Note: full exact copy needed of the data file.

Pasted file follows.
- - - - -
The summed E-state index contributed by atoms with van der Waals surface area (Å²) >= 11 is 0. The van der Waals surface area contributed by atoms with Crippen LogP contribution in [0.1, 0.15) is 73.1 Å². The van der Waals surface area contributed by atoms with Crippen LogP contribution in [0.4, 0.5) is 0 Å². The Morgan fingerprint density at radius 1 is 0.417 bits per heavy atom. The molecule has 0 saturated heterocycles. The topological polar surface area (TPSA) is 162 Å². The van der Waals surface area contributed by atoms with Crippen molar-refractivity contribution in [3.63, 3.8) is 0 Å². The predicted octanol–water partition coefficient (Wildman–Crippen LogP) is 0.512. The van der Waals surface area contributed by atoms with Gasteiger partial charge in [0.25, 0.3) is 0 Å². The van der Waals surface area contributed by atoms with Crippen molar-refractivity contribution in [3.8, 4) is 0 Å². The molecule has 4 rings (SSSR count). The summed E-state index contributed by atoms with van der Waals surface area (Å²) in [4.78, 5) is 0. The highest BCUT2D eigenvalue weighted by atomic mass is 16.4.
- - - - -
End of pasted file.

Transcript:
The summed E-state index contributed by atoms with van der Waals surface area (Å²) >= 11 is 0. The van der Waals surface area contributed by atoms with Crippen LogP contribution in [0.1, 0.15) is 73.1 Å². The van der Waals surface area contributed by atoms with Crippen LogP contribution in [0.4, 0.5) is 0 Å². The Morgan fingerprint density at radius 1 is 0.417 bits per heavy atom. The molecule has 0 saturated heterocycles. The topological polar surface area (TPSA) is 162 Å². The van der Waals surface area contributed by atoms with Crippen molar-refractivity contribution in [3.63, 3.8) is 0 Å². The predicted octanol–water partition coefficient (Wildman–Crippen LogP) is 0.512. The van der Waals surface area contributed by atoms with Gasteiger partial charge in [0.25, 0.3) is 0 Å². The van der Waals surface area contributed by atoms with Crippen molar-refractivity contribution in [3.8, 4) is 0 Å². The molecule has 4 rings (SSSR count). The summed E-state index contributed by atoms with van der Waals surface area (Å²) in [4.78, 5) is 0. The highest BCUT2D eigenvalue weighted by atomic mass is 16.4.